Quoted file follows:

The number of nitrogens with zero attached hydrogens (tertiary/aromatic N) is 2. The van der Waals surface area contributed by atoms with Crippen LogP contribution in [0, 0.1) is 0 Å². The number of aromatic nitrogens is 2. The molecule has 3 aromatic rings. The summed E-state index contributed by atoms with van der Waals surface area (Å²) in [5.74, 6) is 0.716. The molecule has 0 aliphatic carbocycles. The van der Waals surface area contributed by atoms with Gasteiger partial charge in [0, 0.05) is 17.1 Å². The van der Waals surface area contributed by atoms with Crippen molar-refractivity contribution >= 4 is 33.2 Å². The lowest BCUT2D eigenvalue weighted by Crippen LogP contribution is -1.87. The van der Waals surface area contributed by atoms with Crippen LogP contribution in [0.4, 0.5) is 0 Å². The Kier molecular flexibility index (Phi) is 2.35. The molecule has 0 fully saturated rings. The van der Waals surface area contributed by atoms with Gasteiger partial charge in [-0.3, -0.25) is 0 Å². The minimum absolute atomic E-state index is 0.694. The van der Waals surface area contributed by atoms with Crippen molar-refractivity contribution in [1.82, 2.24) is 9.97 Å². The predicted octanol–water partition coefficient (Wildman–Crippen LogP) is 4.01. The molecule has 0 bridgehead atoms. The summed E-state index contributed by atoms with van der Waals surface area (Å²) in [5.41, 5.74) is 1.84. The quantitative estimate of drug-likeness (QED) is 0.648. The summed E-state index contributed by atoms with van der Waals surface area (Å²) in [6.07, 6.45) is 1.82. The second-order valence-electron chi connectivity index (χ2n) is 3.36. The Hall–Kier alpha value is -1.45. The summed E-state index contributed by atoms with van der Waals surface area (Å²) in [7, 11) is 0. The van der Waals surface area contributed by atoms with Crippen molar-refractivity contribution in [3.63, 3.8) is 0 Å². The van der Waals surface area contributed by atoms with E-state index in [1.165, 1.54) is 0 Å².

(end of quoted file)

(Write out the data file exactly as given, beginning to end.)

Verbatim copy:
The number of nitrogens with zero attached hydrogens (tertiary/aromatic N) is 2. The van der Waals surface area contributed by atoms with Crippen LogP contribution in [0, 0.1) is 0 Å². The number of aromatic nitrogens is 2. The molecule has 3 aromatic rings. The summed E-state index contributed by atoms with van der Waals surface area (Å²) in [5.74, 6) is 0.716. The molecule has 0 aliphatic carbocycles. The van der Waals surface area contributed by atoms with Gasteiger partial charge in [0, 0.05) is 17.1 Å². The van der Waals surface area contributed by atoms with Crippen molar-refractivity contribution >= 4 is 33.2 Å². The lowest BCUT2D eigenvalue weighted by Crippen LogP contribution is -1.87. The van der Waals surface area contributed by atoms with Crippen LogP contribution in [0.4, 0.5) is 0 Å². The Kier molecular flexibility index (Phi) is 2.35. The molecule has 0 fully saturated rings. The van der Waals surface area contributed by atoms with Gasteiger partial charge in [-0.3, -0.25) is 0 Å². The minimum absolute atomic E-state index is 0.694. The van der Waals surface area contributed by atoms with Crippen molar-refractivity contribution in [1.82, 2.24) is 9.97 Å². The predicted octanol–water partition coefficient (Wildman–Crippen LogP) is 4.01. The molecule has 0 bridgehead atoms. The summed E-state index contributed by atoms with van der Waals surface area (Å²) in [5.41, 5.74) is 1.84. The quantitative estimate of drug-likeness (QED) is 0.648. The summed E-state index contributed by atoms with van der Waals surface area (Å²) in [6.07, 6.45) is 1.82. The second-order valence-electron chi connectivity index (χ2n) is 3.36. The Hall–Kier alpha value is -1.45. The summed E-state index contributed by atoms with van der Waals surface area (Å²) in [7, 11) is 0. The van der Waals surface area contributed by atoms with Crippen molar-refractivity contribution in [3.63, 3.8) is 0 Å². The van der Waals surface area contributed by atoms with E-state index in [1.165, 1.54) is 0 Å².